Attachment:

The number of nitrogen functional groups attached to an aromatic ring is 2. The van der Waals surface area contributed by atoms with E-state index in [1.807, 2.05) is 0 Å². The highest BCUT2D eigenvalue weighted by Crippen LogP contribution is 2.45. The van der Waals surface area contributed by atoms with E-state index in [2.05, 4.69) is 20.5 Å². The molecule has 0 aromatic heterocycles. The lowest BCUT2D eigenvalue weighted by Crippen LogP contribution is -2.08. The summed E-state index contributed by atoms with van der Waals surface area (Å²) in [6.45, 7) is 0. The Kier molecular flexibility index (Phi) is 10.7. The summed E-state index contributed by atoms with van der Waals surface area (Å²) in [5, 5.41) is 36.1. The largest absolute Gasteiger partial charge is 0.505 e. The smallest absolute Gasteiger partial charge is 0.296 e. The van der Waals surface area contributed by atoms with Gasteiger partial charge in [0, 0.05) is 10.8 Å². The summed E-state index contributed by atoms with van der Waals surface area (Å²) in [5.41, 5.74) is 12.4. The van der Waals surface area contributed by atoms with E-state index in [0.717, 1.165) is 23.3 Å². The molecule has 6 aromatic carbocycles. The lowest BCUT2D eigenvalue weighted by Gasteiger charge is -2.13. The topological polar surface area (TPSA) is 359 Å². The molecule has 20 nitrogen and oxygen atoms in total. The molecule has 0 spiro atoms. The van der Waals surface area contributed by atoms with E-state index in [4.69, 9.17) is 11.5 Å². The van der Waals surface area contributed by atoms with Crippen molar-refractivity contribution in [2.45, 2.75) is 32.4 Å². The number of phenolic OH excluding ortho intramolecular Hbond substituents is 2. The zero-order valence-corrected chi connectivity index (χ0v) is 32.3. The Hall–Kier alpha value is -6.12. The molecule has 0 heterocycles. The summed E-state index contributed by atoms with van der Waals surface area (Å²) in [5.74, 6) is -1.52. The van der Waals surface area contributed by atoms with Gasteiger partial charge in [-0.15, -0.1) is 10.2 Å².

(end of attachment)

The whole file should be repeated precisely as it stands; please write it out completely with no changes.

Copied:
The number of nitrogen functional groups attached to an aromatic ring is 2. The van der Waals surface area contributed by atoms with E-state index in [1.807, 2.05) is 0 Å². The highest BCUT2D eigenvalue weighted by Crippen LogP contribution is 2.45. The van der Waals surface area contributed by atoms with E-state index in [2.05, 4.69) is 20.5 Å². The molecule has 0 aromatic heterocycles. The lowest BCUT2D eigenvalue weighted by Crippen LogP contribution is -2.08. The summed E-state index contributed by atoms with van der Waals surface area (Å²) in [6.45, 7) is 0. The Kier molecular flexibility index (Phi) is 10.7. The summed E-state index contributed by atoms with van der Waals surface area (Å²) in [5, 5.41) is 36.1. The largest absolute Gasteiger partial charge is 0.505 e. The smallest absolute Gasteiger partial charge is 0.296 e. The van der Waals surface area contributed by atoms with Gasteiger partial charge in [0, 0.05) is 10.8 Å². The summed E-state index contributed by atoms with van der Waals surface area (Å²) in [5.41, 5.74) is 12.4. The van der Waals surface area contributed by atoms with E-state index in [0.717, 1.165) is 23.3 Å². The molecule has 6 aromatic carbocycles. The lowest BCUT2D eigenvalue weighted by Gasteiger charge is -2.13. The topological polar surface area (TPSA) is 359 Å². The molecule has 20 nitrogen and oxygen atoms in total. The molecule has 0 spiro atoms. The van der Waals surface area contributed by atoms with E-state index in [4.69, 9.17) is 11.5 Å². The van der Waals surface area contributed by atoms with Crippen molar-refractivity contribution in [2.45, 2.75) is 32.4 Å². The number of phenolic OH excluding ortho intramolecular Hbond substituents is 2. The zero-order valence-corrected chi connectivity index (χ0v) is 32.3. The Hall–Kier alpha value is -6.12. The molecule has 0 heterocycles. The summed E-state index contributed by atoms with van der Waals surface area (Å²) in [5.74, 6) is -1.52. The van der Waals surface area contributed by atoms with Gasteiger partial charge in [-0.15, -0.1) is 10.2 Å².